Chill out, everybody! The big drop last week wasn’t so bad! Volatility will probably stay with us for at least a few more weeks. Maybe months. But to me, it looks less like the beginning of another Global Financial Crisis and more like another false alarm like 2011 (U.S. downgrade), 2013 (Taper tantrum), 2015 (Chinese devaluation), Jan/Feb 2016 (Fed rate hike jitters) and June 2016 (Brexit). And I probably forgot a few other events that were paraded as the end of the world over the years.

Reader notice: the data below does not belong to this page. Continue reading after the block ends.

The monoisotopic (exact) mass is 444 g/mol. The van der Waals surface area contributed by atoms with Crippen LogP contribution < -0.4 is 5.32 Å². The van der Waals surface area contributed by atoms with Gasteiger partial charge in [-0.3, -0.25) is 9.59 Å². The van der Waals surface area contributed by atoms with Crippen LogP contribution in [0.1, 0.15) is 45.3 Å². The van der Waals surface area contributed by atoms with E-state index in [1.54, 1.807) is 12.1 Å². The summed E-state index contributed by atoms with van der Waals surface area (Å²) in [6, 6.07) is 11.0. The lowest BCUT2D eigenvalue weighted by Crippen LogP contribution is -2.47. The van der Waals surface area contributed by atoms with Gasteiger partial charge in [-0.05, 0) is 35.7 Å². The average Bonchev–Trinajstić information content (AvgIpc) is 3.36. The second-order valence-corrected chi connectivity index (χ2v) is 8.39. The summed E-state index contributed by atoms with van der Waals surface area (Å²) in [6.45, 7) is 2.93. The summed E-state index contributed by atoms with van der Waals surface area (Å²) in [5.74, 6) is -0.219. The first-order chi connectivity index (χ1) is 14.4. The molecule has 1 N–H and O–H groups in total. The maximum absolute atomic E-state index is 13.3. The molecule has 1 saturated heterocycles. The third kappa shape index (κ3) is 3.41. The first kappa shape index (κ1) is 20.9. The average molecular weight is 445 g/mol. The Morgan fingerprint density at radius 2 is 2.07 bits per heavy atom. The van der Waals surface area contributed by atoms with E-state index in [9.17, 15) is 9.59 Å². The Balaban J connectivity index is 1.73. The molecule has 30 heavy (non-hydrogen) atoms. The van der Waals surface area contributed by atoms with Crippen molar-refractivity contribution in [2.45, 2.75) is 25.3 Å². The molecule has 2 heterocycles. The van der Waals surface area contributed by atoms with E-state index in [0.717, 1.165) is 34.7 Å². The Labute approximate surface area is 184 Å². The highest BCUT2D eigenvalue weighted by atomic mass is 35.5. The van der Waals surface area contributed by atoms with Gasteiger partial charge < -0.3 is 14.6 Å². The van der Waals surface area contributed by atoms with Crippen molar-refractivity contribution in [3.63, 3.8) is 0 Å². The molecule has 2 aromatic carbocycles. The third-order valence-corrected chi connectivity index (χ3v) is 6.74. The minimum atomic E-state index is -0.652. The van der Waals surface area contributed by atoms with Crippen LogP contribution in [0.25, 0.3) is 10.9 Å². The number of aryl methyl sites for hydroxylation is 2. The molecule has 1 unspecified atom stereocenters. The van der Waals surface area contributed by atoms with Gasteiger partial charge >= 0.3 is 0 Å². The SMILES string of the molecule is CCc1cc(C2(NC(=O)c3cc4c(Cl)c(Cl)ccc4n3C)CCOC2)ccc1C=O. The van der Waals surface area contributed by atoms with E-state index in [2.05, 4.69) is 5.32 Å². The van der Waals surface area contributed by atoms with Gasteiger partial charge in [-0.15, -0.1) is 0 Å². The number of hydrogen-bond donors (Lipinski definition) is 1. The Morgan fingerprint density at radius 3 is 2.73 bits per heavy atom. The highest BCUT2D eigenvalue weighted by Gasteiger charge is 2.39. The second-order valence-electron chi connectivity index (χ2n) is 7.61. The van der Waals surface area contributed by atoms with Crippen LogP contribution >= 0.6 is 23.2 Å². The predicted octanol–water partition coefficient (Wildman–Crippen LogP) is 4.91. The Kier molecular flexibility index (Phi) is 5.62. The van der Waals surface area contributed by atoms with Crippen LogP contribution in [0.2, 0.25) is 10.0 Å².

Of course, I haven’t really told you why I think the economy is way too strong for me to be concerned about a recession right now. That will be the topic for an upcoming post. Blogging 101: always put in a cliff-hanger at the end of the post to make the readers come back. And while we’re talking about cliff-hangers, I also got a fun new joint venture with a fellow blogger, Actuary on FIRE, about the impact of inflation on early retirement! That will be a multi-part series and AoF will post part 1 on his blog next week. So, stay tuned for that one as well!